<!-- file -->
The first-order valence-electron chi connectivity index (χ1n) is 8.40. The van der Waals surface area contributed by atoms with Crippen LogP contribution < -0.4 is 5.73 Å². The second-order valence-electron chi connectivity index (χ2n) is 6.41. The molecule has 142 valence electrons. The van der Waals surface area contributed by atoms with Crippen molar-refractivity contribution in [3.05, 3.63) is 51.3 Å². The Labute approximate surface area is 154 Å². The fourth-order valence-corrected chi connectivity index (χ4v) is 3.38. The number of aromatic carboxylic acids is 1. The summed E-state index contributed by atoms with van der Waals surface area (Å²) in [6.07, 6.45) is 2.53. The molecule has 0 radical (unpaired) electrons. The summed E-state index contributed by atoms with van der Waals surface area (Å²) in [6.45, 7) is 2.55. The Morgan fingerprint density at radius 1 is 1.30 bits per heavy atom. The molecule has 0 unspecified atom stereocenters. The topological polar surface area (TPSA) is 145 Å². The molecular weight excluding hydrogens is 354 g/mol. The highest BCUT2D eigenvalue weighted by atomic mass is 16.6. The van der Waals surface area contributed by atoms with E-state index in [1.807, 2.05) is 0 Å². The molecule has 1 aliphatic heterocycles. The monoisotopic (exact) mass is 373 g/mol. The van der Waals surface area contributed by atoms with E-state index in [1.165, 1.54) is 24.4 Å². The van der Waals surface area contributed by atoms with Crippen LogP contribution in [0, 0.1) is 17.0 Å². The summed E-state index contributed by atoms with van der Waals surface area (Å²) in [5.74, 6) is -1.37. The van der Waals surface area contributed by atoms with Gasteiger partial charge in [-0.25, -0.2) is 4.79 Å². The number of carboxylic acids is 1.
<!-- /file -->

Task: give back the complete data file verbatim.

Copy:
The first-order valence-electron chi connectivity index (χ1n) is 8.40. The van der Waals surface area contributed by atoms with Crippen LogP contribution < -0.4 is 5.73 Å². The second-order valence-electron chi connectivity index (χ2n) is 6.41. The molecule has 142 valence electrons. The van der Waals surface area contributed by atoms with Crippen molar-refractivity contribution in [3.05, 3.63) is 51.3 Å². The Labute approximate surface area is 154 Å². The fourth-order valence-corrected chi connectivity index (χ4v) is 3.38. The number of aromatic carboxylic acids is 1. The summed E-state index contributed by atoms with van der Waals surface area (Å²) in [6.07, 6.45) is 2.53. The molecule has 0 radical (unpaired) electrons. The summed E-state index contributed by atoms with van der Waals surface area (Å²) in [6.45, 7) is 2.55. The Morgan fingerprint density at radius 1 is 1.30 bits per heavy atom. The molecule has 0 unspecified atom stereocenters. The topological polar surface area (TPSA) is 145 Å². The molecular weight excluding hydrogens is 354 g/mol. The highest BCUT2D eigenvalue weighted by atomic mass is 16.6. The van der Waals surface area contributed by atoms with E-state index in [1.807, 2.05) is 0 Å². The molecule has 1 aliphatic heterocycles. The monoisotopic (exact) mass is 373 g/mol. The van der Waals surface area contributed by atoms with E-state index in [1.165, 1.54) is 24.4 Å². The van der Waals surface area contributed by atoms with Crippen LogP contribution in [0, 0.1) is 17.0 Å². The summed E-state index contributed by atoms with van der Waals surface area (Å²) in [5.74, 6) is -1.37. The van der Waals surface area contributed by atoms with Gasteiger partial charge in [-0.25, -0.2) is 4.79 Å². The number of carboxylic acids is 1.